|van Dijk, et al.||Expires 14 January 2021||[Page]|
- Intended Status:
- Standards Track
Signalling Authoritative DoT support in DS records, with key pinning
This document specifies a way to signal the usage of DoT, and the pinned keys for that DoT usage, in authoritative servers. This signal lives on the parent side of delegations, in DS records. To ensure easy deployment, the signal is defined in terms of (C)DNSKEY.¶
This Internet-Draft is submitted in full conformance with the provisions of BCP 78 and BCP 79.¶
Internet-Drafts are working documents of the Internet Engineering Task Force (IETF). Note that other groups may also distribute working documents as Internet-Drafts. The list of current Internet-Drafts is at https://datatracker.ietf.org/drafts/current/.¶
Internet-Drafts are draft documents valid for a maximum of six months and may be updated, replaced, or obsoleted by other documents at any time. It is inappropriate to use Internet-Drafts as reference material or to cite them other than as "work in progress."¶
This Internet-Draft will expire on 14 January 2021.¶
Copyright (c) 2020 IETF Trust and the persons identified as the document authors. All rights reserved.¶
This document is subject to BCP 78 and the IETF Trust's Legal Provisions Relating to IETF Documents (https://trustee.ietf.org/license-info) in effect on the date of publication of this document. Please review these documents carefully, as they describe your rights and restrictions with respect to this document. Code Components extracted from this document must include Simplified BSD License text as described in Section 4.e of the Trust Legal Provisions and are provided without warranty as described in the Simplified BSD License.¶
Even quite recently, DNS was a completely unencrypted protocol, with no protection against snooping. In the past few years, this landscape has shifted. The connections between stubs and resolvers are now often protected by DoT, DoH, or other protocols that provide privacy.¶
This document introduces a way to signal, from the parent side of a delegation, that the name servers hosting the delegated zone support DoT, and with which TLS/X.509 keys. This proposal does not require any changes in authoritative name servers, other than (possibly through an external process) actually offering DoT on port 853 [RFC7858]. DNS registry operators (such as TLD operators) also need to make no changes, unless they filter uploaded DNSKEY/DS records on acceptable DNSKEY algorithms, in which case they would need to add algorithm TBD to that list.¶
This document lives on GitHub; proposed text and editorial changes are very much welcomed there, but any functional changes should always first be discussed on the IETF DPRIVE WG (dns-privacy) mailing list.¶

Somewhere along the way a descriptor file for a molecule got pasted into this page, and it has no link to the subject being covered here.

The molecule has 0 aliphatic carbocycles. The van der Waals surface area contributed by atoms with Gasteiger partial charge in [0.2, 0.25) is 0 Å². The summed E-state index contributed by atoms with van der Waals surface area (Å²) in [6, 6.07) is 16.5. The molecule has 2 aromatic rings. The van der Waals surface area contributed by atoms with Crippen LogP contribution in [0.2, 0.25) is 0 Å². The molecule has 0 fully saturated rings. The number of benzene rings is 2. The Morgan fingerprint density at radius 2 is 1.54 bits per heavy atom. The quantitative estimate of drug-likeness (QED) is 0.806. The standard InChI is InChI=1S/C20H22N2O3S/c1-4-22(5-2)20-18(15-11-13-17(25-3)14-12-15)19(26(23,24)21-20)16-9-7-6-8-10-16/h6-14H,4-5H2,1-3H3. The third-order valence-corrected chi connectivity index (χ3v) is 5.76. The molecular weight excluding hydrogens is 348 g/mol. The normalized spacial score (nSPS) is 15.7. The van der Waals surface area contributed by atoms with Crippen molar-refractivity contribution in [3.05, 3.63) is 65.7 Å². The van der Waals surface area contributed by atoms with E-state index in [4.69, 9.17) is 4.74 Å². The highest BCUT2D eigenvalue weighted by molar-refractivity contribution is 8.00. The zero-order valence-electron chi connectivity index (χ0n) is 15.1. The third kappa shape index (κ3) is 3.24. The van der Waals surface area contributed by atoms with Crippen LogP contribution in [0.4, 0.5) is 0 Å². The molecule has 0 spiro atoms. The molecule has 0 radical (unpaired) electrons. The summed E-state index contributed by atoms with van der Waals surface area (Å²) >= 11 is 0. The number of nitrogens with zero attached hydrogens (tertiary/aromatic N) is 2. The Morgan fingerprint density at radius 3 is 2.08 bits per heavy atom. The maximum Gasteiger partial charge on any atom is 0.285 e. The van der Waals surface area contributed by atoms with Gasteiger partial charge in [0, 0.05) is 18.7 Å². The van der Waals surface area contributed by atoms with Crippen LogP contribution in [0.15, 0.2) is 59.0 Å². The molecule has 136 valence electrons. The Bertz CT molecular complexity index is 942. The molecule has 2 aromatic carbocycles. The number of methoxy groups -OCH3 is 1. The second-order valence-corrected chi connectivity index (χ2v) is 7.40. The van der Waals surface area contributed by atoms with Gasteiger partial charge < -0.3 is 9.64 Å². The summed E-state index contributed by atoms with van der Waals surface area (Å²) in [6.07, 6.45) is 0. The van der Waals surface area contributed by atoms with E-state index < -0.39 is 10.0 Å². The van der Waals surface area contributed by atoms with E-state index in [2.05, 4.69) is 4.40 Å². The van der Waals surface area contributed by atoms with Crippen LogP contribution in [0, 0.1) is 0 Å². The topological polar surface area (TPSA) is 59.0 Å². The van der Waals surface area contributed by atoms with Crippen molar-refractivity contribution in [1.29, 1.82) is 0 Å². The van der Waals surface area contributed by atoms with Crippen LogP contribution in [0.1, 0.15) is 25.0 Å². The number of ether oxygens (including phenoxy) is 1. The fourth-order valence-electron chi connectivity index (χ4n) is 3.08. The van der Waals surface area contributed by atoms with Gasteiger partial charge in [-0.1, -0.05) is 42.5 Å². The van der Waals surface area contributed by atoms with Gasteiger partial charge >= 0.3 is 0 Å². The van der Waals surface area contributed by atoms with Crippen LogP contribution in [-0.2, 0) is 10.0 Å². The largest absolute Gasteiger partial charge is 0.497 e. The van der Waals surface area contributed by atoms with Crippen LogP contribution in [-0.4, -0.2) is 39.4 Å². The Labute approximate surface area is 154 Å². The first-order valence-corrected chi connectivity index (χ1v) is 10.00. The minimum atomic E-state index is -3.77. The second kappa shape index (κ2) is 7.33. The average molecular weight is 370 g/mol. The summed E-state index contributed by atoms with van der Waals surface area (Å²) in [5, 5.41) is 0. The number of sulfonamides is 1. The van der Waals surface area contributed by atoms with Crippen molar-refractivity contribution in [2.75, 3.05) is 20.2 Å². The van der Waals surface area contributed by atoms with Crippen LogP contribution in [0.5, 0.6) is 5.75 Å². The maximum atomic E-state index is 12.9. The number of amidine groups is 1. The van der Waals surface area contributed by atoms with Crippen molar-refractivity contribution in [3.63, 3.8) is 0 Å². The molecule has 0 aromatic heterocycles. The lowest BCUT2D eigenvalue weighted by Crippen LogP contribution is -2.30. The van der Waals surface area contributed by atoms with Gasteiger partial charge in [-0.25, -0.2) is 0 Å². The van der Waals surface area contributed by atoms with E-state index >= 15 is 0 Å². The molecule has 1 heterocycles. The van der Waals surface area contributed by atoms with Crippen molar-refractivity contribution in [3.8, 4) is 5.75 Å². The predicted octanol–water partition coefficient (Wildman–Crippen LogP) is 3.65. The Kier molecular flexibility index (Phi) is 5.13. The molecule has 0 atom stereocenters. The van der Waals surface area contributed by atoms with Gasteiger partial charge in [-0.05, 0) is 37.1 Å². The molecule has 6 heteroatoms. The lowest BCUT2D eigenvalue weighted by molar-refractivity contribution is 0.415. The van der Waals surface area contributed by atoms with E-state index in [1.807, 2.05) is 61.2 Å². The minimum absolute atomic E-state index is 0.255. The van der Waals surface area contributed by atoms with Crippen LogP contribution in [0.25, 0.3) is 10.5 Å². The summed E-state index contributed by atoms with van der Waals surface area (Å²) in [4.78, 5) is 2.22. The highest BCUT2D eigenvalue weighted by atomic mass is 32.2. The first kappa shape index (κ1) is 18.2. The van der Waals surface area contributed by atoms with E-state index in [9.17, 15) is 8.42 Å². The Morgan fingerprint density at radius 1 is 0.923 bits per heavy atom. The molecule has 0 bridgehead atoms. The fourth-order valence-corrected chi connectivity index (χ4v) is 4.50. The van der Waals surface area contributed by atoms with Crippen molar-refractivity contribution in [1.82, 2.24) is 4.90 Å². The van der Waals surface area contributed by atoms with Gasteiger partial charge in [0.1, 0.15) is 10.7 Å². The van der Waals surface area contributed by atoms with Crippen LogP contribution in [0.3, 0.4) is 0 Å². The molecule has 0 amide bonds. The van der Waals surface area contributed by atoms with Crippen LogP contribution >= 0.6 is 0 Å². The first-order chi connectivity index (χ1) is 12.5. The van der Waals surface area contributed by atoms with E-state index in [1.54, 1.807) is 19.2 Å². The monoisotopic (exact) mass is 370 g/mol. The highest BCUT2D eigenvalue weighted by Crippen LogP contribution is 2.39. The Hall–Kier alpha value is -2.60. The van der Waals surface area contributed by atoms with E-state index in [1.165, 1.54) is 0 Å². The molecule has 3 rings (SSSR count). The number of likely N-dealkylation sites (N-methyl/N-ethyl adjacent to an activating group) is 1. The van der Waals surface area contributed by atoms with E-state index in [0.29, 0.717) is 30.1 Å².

The key words "MUST", "MUST NOT", "REQUIRED", "SHALL", "SHALL NOT", "SHOULD", "SHOULD NOT", "RECOMMENDED", "NOT RECOMMENDED", "MAY", and "OPTIONAL" in this document are to be interpreted as described in BCP 14 [RFC2119] [RFC8174] when, and only when, they appear in all capitals, as shown here.¶
To enable the signaling of DoT a new DNSKEY algorithm type TBD is added. If a resolver with support for TBD encounters a DS record with the DNSKEY algorithm type TBD it MUST connect to the authoritative servers for this domain via DoT. It MUST use the hashes attached to the DS records with DNSKEY algorithm type TBD to check whether the public key supplied by the authoritative nameserver during the TLS handshake is valid. If the DoT connection is unsuccessful or the public key supplied by the server does not match any of the DS digests, the resolver MUST NOT fall back to unencrypted Do53. For resolvers that are willing to probe for protocol support (DNS over HTTPS, DNS over QUIC), a fallback to other encrypted protocols is allowed if they can satisfy the key pin. This means that if a DS for algo TBD is present, and no name servers satisfy the pin requirement, the response returned to the client is SERVFAIL because no name servers for the domain were available to answer the questions.¶
A domain MAY have more than one DS record with DNSKEY algorithm TBD. A resolver with support for TBD should then try to verify the public key supplied by the authoritative nameserver against every supplied DS record. Multiple records can be used to support multiple DS digest types, multiple TLS key algorithms, different keys for each authoritative, and for key rollovers. In case of an algorithm or key rollover the new DS record should be added to all served domains before the new key is deployed on the authoritatives. To allow for emergency rollovers, having a standby DS record for all domains with a private key securely stored offline can be a valid strategy.¶
The pseudo DNSKEY record (when considered in wire format) MUST contain the ([RFC4648] 4.) DER SubjectPublicKeyInfo as defined in [RFC5280] 18.104.22.168. Since the cert provided by the TLS server over the wire is already DER encoded this makes for easy validation. (In the DNSKEY presentation format, the Public Key field contains the Base64 encoding of the DER SPKI, which is equivalent to the SPKI in PEM format minus the header and footer.) The pseudo DNSKEY algorithm type TBD is algorithm agnostic, like the TLSA record, since the DER encoded data already contains information about the used algorithm. Algorithm support SHOULD be handled at the TLS handshake level, which means a DNS application SHOULD NOT need to be aware of the algorithm used by its TLS library. The pseudo DNSKEY record MUST NOT be present in the zone. The procedure for hashing the pseudo DNSKEY record is the same as for a normal DNSKEY as defined in RFC4034 5.1.4.¶
As DNSKEY algorithm TBD is not meant to be used for Zone Signing, the existing ZONE and SEP flags do not mean anything. This specification statically defines the flags value as 257 for optimal compatibility with existing registry operations.¶
For those familiar with TLSA ([RFC6698]), key matching for this protocol is identical to that provided by
TLSA 3 1 0 for (C)DNSKEY.
For the DS case, key matching is similar to
TLSA 3 1 x where x is not zero, except that the rest of the (C)DNSKEY, including the owner name, gets prepended before hashing.¶